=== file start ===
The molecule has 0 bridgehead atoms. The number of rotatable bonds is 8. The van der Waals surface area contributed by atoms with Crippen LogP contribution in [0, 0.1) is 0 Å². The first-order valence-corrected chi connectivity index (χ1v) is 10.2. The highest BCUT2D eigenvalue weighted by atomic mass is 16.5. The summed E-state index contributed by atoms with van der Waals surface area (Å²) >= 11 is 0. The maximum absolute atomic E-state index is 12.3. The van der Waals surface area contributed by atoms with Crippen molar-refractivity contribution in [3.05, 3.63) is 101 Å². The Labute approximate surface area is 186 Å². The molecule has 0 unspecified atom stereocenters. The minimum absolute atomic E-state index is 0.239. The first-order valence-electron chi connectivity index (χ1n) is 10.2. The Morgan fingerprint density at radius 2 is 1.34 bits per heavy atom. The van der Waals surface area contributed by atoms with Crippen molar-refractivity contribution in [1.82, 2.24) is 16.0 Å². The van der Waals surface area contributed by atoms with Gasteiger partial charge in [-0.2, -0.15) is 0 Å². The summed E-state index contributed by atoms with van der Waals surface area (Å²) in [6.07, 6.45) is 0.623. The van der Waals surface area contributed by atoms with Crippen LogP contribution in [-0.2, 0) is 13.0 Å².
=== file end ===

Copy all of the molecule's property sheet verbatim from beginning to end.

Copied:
The molecule has 0 bridgehead atoms. The number of rotatable bonds is 8. The van der Waals surface area contributed by atoms with Crippen LogP contribution in [0, 0.1) is 0 Å². The first-order valence-corrected chi connectivity index (χ1v) is 10.2. The highest BCUT2D eigenvalue weighted by atomic mass is 16.5. The summed E-state index contributed by atoms with van der Waals surface area (Å²) >= 11 is 0. The maximum absolute atomic E-state index is 12.3. The van der Waals surface area contributed by atoms with Crippen molar-refractivity contribution in [3.05, 3.63) is 101 Å². The Labute approximate surface area is 186 Å². The molecule has 0 unspecified atom stereocenters. The minimum absolute atomic E-state index is 0.239. The first-order valence-electron chi connectivity index (χ1n) is 10.2. The Morgan fingerprint density at radius 2 is 1.34 bits per heavy atom. The van der Waals surface area contributed by atoms with Crippen molar-refractivity contribution in [1.82, 2.24) is 16.0 Å². The van der Waals surface area contributed by atoms with Gasteiger partial charge in [-0.2, -0.15) is 0 Å². The summed E-state index contributed by atoms with van der Waals surface area (Å²) in [6.07, 6.45) is 0.623. The van der Waals surface area contributed by atoms with Crippen LogP contribution in [-0.2, 0) is 13.0 Å².